48 Adopting a Rescue Dog Feed your dog a few hours before it’s time to go to sleep, so he doesn’t have an uncomfortably full stomach. Just before bedtime, take him for a walk, or play ball with him so he is quite tired. That way he’s more likely to sleep well, and will be less concerned about being in a strange place. Make sure he has been to the toilet so he’s comfortable at bed time. Night Time Whimpers It’s not uncommon for dogs to cry at night if they’re a bit afraid or uncertain. This will stop as he becomes more comfortable in his new environment. Also, if your dog is young, he may not have a very big bladder, and he may need to go outside for the toilet. If your dog is crying for attention, you can reach over and calm him briefly with a quick pat. However, don’t overdo it, or he will keep on whimpering. If the noise continues, you can tell him to “Be quiet” in a firm but gentle tone. You may have to ignore any further crying, so he learns that whimpering doesn’t get him the attention he wants. Make sure you are consistent with your reaction to his whimper- ing. There’s no point in patting him when he cries one night, then ignoring him the next. That will only confuse him, and he’ll take longer to learn what you expect from him at night time. The Next Morning When you wake in the morning, take your dog straight outside to his toilet area, and praise him when he goes to the toilet. This will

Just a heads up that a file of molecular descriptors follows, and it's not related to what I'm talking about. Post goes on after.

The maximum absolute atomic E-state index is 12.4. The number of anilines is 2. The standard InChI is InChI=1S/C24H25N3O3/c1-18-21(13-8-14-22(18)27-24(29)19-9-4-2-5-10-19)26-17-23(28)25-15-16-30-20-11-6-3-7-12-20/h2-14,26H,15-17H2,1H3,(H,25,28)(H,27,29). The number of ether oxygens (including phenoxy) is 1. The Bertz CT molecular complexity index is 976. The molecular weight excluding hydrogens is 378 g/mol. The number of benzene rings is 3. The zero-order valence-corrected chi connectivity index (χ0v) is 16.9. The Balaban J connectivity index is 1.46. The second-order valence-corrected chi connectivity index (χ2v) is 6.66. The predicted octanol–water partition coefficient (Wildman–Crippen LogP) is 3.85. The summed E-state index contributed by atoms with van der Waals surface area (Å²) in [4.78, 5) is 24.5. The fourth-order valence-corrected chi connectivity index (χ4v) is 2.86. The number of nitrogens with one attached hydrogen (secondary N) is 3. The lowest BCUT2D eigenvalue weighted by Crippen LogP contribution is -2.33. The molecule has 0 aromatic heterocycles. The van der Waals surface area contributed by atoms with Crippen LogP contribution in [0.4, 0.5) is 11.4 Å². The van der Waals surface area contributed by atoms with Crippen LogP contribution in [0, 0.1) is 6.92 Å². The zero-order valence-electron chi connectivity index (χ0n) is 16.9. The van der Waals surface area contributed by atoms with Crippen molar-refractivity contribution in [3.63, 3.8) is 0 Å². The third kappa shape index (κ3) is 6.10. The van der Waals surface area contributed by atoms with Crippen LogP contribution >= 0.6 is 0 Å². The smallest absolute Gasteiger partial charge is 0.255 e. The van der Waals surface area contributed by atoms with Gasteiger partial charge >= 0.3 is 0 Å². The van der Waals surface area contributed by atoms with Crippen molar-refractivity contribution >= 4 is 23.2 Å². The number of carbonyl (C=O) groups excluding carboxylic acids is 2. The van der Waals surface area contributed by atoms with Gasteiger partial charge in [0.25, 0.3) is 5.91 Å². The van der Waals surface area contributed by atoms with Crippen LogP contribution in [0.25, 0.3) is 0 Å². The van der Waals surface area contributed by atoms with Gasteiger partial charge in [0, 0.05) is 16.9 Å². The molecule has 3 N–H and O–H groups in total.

Chapter 6: First Night 49help him learn where his toilet area is, and quickly teach him notto go inside the home.Having a new dog in your home isn’t a lot different than havinga new baby. They both can be noisy at night, and they both needpatience and understanding. It won’t take long before your dog issettled and you can again enjoy an unbroken night’s sleep. Our main issue with Enrique has been his ab- solute fear of everything - he was so skittish when we got him that he would not go in the living room if the TV was on, and he’d jump every time we’d turn a light on or off. We live in the city and he used to be scared to death when a bus would pass us. Basically, we’re just being patient with him and trying to show him that he’s safe now. He has overcome most of his fears. Liza Boston, Massachusetts